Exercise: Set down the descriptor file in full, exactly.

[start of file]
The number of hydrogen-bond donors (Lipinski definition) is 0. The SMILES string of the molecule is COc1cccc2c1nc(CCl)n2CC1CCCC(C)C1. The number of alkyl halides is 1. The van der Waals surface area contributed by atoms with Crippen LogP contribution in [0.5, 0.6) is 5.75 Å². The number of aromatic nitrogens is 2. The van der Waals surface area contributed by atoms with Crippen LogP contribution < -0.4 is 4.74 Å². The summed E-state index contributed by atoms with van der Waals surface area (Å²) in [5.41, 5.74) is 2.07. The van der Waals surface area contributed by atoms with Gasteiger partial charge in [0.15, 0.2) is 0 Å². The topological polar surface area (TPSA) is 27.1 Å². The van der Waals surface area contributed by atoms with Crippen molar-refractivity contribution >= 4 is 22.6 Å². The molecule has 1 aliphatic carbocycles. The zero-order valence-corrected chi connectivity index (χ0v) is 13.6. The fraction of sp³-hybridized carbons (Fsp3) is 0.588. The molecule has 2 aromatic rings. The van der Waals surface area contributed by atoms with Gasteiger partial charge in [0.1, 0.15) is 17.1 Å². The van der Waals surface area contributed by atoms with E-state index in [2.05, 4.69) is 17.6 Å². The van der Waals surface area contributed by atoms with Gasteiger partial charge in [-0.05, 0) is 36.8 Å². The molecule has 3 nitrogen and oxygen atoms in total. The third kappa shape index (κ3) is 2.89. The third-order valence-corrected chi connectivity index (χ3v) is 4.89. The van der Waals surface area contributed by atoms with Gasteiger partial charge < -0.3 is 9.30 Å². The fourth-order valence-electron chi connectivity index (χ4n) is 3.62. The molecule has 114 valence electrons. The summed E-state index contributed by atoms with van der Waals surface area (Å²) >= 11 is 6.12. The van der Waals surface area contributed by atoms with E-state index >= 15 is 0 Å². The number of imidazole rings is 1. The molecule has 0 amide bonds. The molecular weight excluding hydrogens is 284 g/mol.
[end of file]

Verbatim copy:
The number of hydrogen-bond donors (Lipinski definition) is 0. The SMILES string of the molecule is COc1cccc2c1nc(CCl)n2CC1CCCC(C)C1. The number of alkyl halides is 1. The van der Waals surface area contributed by atoms with Crippen LogP contribution in [0.5, 0.6) is 5.75 Å². The number of aromatic nitrogens is 2. The van der Waals surface area contributed by atoms with Crippen LogP contribution < -0.4 is 4.74 Å². The summed E-state index contributed by atoms with van der Waals surface area (Å²) in [5.41, 5.74) is 2.07. The van der Waals surface area contributed by atoms with Gasteiger partial charge in [0.15, 0.2) is 0 Å². The topological polar surface area (TPSA) is 27.1 Å². The van der Waals surface area contributed by atoms with Crippen molar-refractivity contribution >= 4 is 22.6 Å². The molecule has 1 aliphatic carbocycles. The zero-order valence-corrected chi connectivity index (χ0v) is 13.6. The fraction of sp³-hybridized carbons (Fsp3) is 0.588. The molecule has 2 aromatic rings. The van der Waals surface area contributed by atoms with Gasteiger partial charge in [0.1, 0.15) is 17.1 Å². The van der Waals surface area contributed by atoms with E-state index in [2.05, 4.69) is 17.6 Å². The van der Waals surface area contributed by atoms with Gasteiger partial charge in [-0.05, 0) is 36.8 Å². The molecule has 3 nitrogen and oxygen atoms in total. The third kappa shape index (κ3) is 2.89. The third-order valence-corrected chi connectivity index (χ3v) is 4.89. The van der Waals surface area contributed by atoms with Gasteiger partial charge < -0.3 is 9.30 Å². The fourth-order valence-electron chi connectivity index (χ4n) is 3.62. The molecule has 114 valence electrons. The summed E-state index contributed by atoms with van der Waals surface area (Å²) >= 11 is 6.12. The van der Waals surface area contributed by atoms with E-state index >= 15 is 0 Å². The number of imidazole rings is 1. The molecule has 0 amide bonds. The molecular weight excluding hydrogens is 284 g/mol.